What can the funds be used for?

The usage of these funds is generally broad and flexible, with the primary objective defined as preventing, preparing for, and responding to COVID-19. For public schools, granted funds may be used for costs dating back to the pandemic declaration on March 13, 2020. Depending on the funding source, these monies are available for school obligations extending through September 30, 2023. There will also be some reporting requirements on how the grants have been spent, with money from each of the three funds tracked separately.

The most notable uses of the funds are:

Health and sanitization

Funds may be used to address the health and sanitization needs of school facilities. This includes cleaning services and supplies, personal protective equipment (PPE), and staff training in proper procedures. These funds can be used for infrastructure repair and improvement in areas like air quality and maintaining social distances.

Technology

Support for pandemic-related technology projects is also an acceptable use of funds. This includes software, hardware, and connectivity for online and remote learning. It also covers the move to paperless processes, electronic signatures, and other digital transformation initiatives that help staff, parents, and students work and communicate more effectively in remote situations, when in-person interactions aren’t possible.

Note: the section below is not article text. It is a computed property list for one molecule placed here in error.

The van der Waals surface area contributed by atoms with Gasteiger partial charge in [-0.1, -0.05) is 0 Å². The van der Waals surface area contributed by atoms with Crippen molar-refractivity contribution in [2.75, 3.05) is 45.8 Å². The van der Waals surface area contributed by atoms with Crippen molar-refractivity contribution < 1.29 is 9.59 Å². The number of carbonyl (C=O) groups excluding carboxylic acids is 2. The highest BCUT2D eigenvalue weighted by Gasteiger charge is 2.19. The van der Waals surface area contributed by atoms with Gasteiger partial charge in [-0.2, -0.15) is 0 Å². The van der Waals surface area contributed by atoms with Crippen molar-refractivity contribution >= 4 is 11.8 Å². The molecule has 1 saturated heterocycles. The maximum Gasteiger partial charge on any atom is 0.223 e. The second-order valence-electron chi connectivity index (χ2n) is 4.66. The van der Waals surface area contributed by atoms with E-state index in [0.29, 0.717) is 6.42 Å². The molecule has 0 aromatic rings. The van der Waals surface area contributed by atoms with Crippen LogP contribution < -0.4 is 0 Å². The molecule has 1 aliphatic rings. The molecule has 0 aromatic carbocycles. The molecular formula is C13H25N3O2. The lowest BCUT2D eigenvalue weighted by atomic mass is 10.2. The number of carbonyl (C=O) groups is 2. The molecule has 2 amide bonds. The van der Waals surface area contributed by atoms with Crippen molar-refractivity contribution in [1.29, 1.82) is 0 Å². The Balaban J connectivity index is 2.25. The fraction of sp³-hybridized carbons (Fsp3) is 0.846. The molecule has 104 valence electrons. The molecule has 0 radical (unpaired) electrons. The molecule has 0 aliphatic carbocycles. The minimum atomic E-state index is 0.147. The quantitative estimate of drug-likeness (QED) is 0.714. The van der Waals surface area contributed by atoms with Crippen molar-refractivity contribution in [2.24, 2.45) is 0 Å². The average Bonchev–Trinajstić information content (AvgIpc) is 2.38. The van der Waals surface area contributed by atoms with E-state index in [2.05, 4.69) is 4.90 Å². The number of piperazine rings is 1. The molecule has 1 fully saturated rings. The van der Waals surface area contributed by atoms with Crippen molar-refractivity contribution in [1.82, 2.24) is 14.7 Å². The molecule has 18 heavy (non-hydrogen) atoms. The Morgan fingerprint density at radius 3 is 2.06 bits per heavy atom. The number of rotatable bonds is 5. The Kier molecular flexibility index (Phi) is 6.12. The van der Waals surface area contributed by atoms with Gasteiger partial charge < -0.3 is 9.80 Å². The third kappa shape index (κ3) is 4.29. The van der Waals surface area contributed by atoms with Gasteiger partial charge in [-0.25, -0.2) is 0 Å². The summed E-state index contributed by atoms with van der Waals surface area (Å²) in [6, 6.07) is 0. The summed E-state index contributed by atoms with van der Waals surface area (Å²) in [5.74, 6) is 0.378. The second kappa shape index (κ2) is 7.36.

Training

When introducing innovative technologies or digitizing processes, training is often required to drive use and impact. As such, training and professional development related to online and remote learning, or the digital processes related to remote working, are also valid applications of these grants.

Student assistance

All students do not have the same access to web connectivity and technology tools they need for effective remote or online learning. Schools may use these funds to purchase hardware, software, and connectivity to help students get or improve access to online school resources.

Addressing learning loss